Natural gas must meet certain standards before an interstate pipeline can accept it. In some areas, natural gas contains heavy hydrocarbons, commonly referred to as natural gas liquids or NGLs. Interstate pipelines have a limit on how much NGLs natural gas can contain and be transported on a pipeline. Gas that contains excessive amounts of NGLs must be treated at a gas processing plant to remove those liquids before it can be transported on interstate pipelines. Currently, the high value of NGLs, relative to the natural gas, would cause the gas to be processed regardless of the specifications of the pipelines. There is no substitute for gas processing to remove the NGLs. The relevant geographic market for processing gas is in the Wind River Production Basin and surrounding areas. For some wells in areas around that basin, only El Paso and Kinder Morgan have processing plants to treat gas before it goes onto interstate pipelines. The Acquisition would eliminate direct competition between the processing plants owned by the two companies, leading to higher prices for gas processing to the detriment of producers of natural gas.
No-notice service is also a relevant market. Interstate pipelines typically require advance notice before a customer transports gas on a pipeline. Some customers' demand for natural gas fluctuates so much that the customers cannot give the required notice to the pipeline and still obtain the natural gas that they need. No-notice service is the term that refers to gas transportation where the customer is not obligated to provide advance notice before shipping gas. Utility customers whose natural gas demand can shift suddenly due to changes in the weather often require no-notice service. No-notice service is provided by pipelines at a premium price. It is not economical for each utility that has need for no-notice service to build sufficient storage to meet all of its peak needs through building its own storage facility. Many utilities are dependent on pipeline companies to provide no-notice service utilizing pipeline owned or third party storage. The relevant geographic market for no-notice service is the Colorado Front Range. Only those pipelines that currently serve this area can offer no-notice service. Currently only El Paso offers no-notice service in that area, but Kinder Morgan is a likely potential entrant into the market. The acquisition by Kinder Morgan of El Paso would eliminate potential competition for no-notice service to the detriment of utility customers.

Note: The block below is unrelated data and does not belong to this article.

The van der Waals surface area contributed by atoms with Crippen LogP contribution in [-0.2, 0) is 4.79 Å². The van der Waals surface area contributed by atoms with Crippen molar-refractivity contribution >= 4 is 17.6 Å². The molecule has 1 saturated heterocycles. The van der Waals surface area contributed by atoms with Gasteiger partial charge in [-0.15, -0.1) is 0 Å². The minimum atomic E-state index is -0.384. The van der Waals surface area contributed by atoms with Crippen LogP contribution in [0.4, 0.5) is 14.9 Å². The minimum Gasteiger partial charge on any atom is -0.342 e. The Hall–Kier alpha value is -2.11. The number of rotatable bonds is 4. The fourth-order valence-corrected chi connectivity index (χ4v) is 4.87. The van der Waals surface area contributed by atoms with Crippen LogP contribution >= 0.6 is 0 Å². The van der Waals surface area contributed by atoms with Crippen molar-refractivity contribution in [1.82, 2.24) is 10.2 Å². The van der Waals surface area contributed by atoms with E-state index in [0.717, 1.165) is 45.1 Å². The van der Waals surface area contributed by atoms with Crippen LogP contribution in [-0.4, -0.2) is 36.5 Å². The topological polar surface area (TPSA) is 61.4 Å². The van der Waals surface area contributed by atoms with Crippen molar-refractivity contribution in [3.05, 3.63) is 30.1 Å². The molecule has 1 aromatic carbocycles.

V. The Proposed Agreement Containing Consent Orders
Under the Proposed Agreement Containing Consent Orders (the “Consent Order”) Kinder Morgan has 180 days from the closing date of its acquisition of El Paso to completely divest three KMI pipelines and two processing plants in the Rockies. The fourth KMI pipeline, the TransColorado, does not raise competitive concerns because its competition with El Paso is limited and there are viable alternatives for transporting natural gas from the San Juan Basin. Accordingly, the TransColorado was not included in the divested assets. These divestitures maintain the competitive status quo ante in the Rockies. Pursuant to the Consent Order, Kinder Morgan may complete its acquisition of El Paso, while the divestiture of pipelines and processing plants already owned by Kinder Morgan will maintain the level of competition that already existed. The Order to Hold Separate and Maintain Assets (discussed in the next section) will protect the competitive status quo until Kinder Morgan successfully finds a buyer for the assets to be divested.
The Consent Order requires Kinder Morgan to provide transitional assistance and support services to the buyer of the divested services. Kinder Morgan must also license any key software and intellectual property to the buyer. The Consent Order allows the buyer to recruit Kinder Morgan employees who work on the divested assets. For a period of two years, Kinder Morgan may not solicit employees that accept employment offers from the buyer to rejoin Kinder Morgan. The Consent Order also limits Kinder Morgan's access to, and use of, confidential business information pertaining to the divestiture assets.